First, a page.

Theatre

East is East

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East is East is a priceless modern classic about the tensions among conflicting cultures in multiracial Britain.

Pakistani chip-shop owner George Khan (played by the author Ayub Khan Din) wants his children to remember and abide by their Pakistani roots.

He makes every effort to bring them up in a strict Muslim household, despite the fact that his family were born and raised in 1970s Salford.

The Angry Brigade

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Angry Brigade

This brilliant first production of James Graham’s The Angry Brigade is a play of two halves. The story of Britain’s first urban guerrilla group focuses on 1971 and the setting of a number of small explosions by a small group of anarchists in London.

They target an MP, a Commissioner of Police, an embassy and the Royal Albert Hall where the Miss World Pageant is taking place, hosted by the sexist comedian Bob Hope. It’s a true story.

Regeneration

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Regeneration

In 1916 the physician-superintendent of Edinburgh Asylum claimed that the First World War “did not appear to have increased the amount of insanity”. His colleague at Glasgow Asylum went further: the “abundance of occupation…[and] absorbing interest in the national crisis…had thus increased and not diminished the mental stability and general health of the nation”.

A new stage adaptation of Pat Barker’s Regeneration trilogy about the treatment of “war neurosis”, or post-traumatic stress disorder, among officers at Edinburgh’s Craiglockhart Military Hospital gives the lie to this.

Little Revolution

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Almeida Theatre, London, until 4 October
Little Revolution depicts the riots of summer 2011 through the diverse voices of Hackney residents. The playwright, Alecky Blythe, who appears as herself, constructed the script from the recordings of real people that she made at the time. The actors reproduce the voices, accents and exclamations word for word, weaving these snippets of conversation into a vivid narrative.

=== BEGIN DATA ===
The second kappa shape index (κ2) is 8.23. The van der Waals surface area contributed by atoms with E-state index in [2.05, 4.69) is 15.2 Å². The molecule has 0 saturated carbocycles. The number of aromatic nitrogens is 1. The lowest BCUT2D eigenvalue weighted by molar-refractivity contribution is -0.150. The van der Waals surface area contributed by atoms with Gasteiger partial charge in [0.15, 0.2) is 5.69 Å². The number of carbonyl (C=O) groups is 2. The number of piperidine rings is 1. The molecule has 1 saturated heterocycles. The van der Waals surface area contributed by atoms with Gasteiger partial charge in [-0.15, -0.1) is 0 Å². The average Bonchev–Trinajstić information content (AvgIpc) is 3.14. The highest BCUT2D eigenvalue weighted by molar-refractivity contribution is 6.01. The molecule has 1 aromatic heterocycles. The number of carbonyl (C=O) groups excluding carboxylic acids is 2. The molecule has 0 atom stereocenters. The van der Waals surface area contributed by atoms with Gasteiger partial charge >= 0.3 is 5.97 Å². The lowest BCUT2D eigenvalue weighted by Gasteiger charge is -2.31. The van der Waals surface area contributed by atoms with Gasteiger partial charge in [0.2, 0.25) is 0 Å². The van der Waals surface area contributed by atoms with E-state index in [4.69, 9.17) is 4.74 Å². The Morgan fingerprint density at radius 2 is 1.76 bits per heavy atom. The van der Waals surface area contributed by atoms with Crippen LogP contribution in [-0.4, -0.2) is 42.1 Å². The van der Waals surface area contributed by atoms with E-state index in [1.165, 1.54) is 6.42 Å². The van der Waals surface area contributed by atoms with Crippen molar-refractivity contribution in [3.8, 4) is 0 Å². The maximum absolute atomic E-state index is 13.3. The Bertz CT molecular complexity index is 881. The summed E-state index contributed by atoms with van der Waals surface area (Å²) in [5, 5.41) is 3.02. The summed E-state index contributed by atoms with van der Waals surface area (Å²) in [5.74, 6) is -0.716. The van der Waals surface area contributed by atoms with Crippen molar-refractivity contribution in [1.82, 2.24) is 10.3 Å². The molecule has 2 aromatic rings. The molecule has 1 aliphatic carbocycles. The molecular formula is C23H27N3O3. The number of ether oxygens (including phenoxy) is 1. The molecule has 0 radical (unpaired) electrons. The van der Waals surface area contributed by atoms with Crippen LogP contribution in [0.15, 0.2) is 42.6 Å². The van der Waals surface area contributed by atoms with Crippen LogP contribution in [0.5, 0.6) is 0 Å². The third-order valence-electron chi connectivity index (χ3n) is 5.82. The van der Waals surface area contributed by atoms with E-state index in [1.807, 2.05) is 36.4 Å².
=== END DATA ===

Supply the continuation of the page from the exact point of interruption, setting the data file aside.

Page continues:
Mr Burns

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Mr Burns

Almeida Theatre, London, until 26 July

If you were given the task of preserving culture for future generations what would you save? Gilbert and Sullivan or Eminem? Shakespeare or the Simpsons? How much would you remember? And would you remember it right?

Mr Burns is described as a post-electric play. It opens with the audience plunged into darkness and a small group of people on stage around a camp fire. We know something has happened but are never really clear what. Few people are left alive. Nuclear power stations have gone up in flames and there is no power.

Theatre: 1984

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Playhouse Theatre, Until 23 August

We all know about 1984, whether we have read the book or not. George Orwell wrote it just as the world was staggering out of the most brutal war ever, with the Stalinist regime victorious in the East, and McCarthyism taking hold in the US. But it has become shorthand for any discussion of state repression, surveillance and attacks on civil liberties.

This May Hurt a Bit

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On tour until 21 June

This is a play unashamed to convey an urgent message. Always politically contested, charged with determination, goodwill and wry humour, always short of resources - the audacity and optimism of the National Health Service project itself are reflected by the structure and presentation of the play.

The cast of eight skilfully swap between characters we recognise and some developed for the story.

The Silver Tassie

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Lyttleton Theatre, London, until 3 July

Sean O'Casey is best known for his "Dublin Trilogy" - the trio of plays dealing with the Irish Revolution and Civil War that made his name as a playwright. The Silver Tassie is less known, but this revival is timed to coincide with the centenary of the start of the First World War. And being an O'Casey play, it brilliantly captures the shattering impact of the conflict on the lives of those who took part in it.

The Curious Incident of the Dog In The Night-Time

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Gielgud Theatre, London, from 24 June

"The Curious Incident of the Dog in the Night Time" is a touching and humanising insight into the autistic mindset of Christopher Boone. The play is a heartening exploration of truth, pain and complication. This adaptation is a triumph, and the setting I saw it in is a step in the right direction for art.

The show played at the West End's Apollo Theatre from March last year until, on 19 December, the ceiling fell in during an evening performance and 70 to 80 people were injured, seven seriously.

The Duck House

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Vaudeville Theatre, London, until 29 March 2014

"I don't want a real job, I want to be an MP!" The ironic words of Ben Miller's ill-fated character Robert Houston echoes through the theatre to be met with a loud and hearty laugh from the audience.

The words pose the crucial questions. What does it really mean to be an MP and what is their purpose? What sort of heartless individuals would spend hard earned taxpayers' money on duck houses, manure and glittery toilet seats?

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